April 28, 2022

“Bad locations, negative cash flow, high vacancies, and problem tenants” are Investopedia’s four most substantial real estate investment risks. For physician investors owning their own medical building, all these risks can be eliminated – assuming one simple guideline is followed. The ownership of the practice should be aligned with the ownership of the real estate. Whenever that guideline is not followed, the objectives of the tenant and landlord begin to diverge and the aforementioned risks are given a foothold to fester.

Optimal alignment of the real estate and the practice has two consequential components – the involvement of all the practice partners and a balance of ownership among those partners. There are several benefits to achieving both goals. To easily understand the concept, consider the following potential advantages.

Credit Enhancement / Elimination of Personal Guarantees

An equally-owned real estate entity allows for the practice to provide a corporate guarantee of the debt. This is huge. It can improve the rate, increase amortization, remove personal risk (through the elimination of personal guarantees), and enhance flexibility from covenants. Without equal ownership, utilizing a corporate guarantee can be a challenging proposition and typically requires negotiation and indemnity agreements among partners.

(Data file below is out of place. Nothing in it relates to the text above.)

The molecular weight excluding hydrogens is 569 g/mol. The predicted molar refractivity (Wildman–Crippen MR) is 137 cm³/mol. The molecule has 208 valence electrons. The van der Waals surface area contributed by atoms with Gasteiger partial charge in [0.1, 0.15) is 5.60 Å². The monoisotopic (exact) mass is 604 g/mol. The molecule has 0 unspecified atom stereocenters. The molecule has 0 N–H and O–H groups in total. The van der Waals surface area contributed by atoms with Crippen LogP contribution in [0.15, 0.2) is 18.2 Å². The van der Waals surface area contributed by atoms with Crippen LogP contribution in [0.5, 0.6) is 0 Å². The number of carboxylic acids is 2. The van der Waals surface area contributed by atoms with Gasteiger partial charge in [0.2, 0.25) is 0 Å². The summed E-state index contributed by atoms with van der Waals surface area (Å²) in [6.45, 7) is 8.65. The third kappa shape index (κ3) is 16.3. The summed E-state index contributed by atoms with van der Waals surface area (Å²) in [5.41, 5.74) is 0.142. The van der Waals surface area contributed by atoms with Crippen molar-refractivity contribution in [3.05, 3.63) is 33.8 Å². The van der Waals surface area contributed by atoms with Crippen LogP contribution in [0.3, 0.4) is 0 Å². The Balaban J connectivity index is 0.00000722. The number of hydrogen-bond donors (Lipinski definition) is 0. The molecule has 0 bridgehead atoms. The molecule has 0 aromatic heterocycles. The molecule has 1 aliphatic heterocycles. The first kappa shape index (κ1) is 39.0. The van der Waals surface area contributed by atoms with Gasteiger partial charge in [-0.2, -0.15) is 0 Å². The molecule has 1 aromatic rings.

Facilitation of Physician Buyouts

Generally, unequal ownership is driven by the financial ability or inability of owners to invest. Because of this, in unequal structures, we see that the senior physicians are more likely to have a larger ownership position. This exacerbates the issue of buying out physician owners because now the partners closest to retirement are the ones with the largest buyout. To make matters worse, this buyout needs to be funded by younger physicians with a lower equity position and less capital available.

Favorable Lease Negotiations

Every owner has a different opinion on what constitutes fair market rent in their building. Even with outside impartial rental data, negotiations can be a contentious issue that can be avoided through equalization. In fact, equalization allows the opportunity to manipulate rents in order to maximize returns and improve tax efficiencies.

Tenant Improvement Considerations

Why do I have to contribute as much as my partner to improve a building in which he or she has triple the ownership? The disparity between practice and real estate ownership can be a divisive issue when improving an existing building, particularly with the rising cost of MOB and ASC build-out. This can lead to a delay of plans, poor ongoing maintenance, or complete avoidance leading to disrepair.

The Ties That Bind

This all comes down to the relationship between the real estate entity and the practice. By creating a structure that enforces this relationship, you can add to its sustainability and longevity. Such a structure creates an improvement in return, reduction in cost, mitigation of risk, and an all-around healthier proposition.

Schedule a call with CMAC to understand how to create the optimal alignment between your practice and the real estate.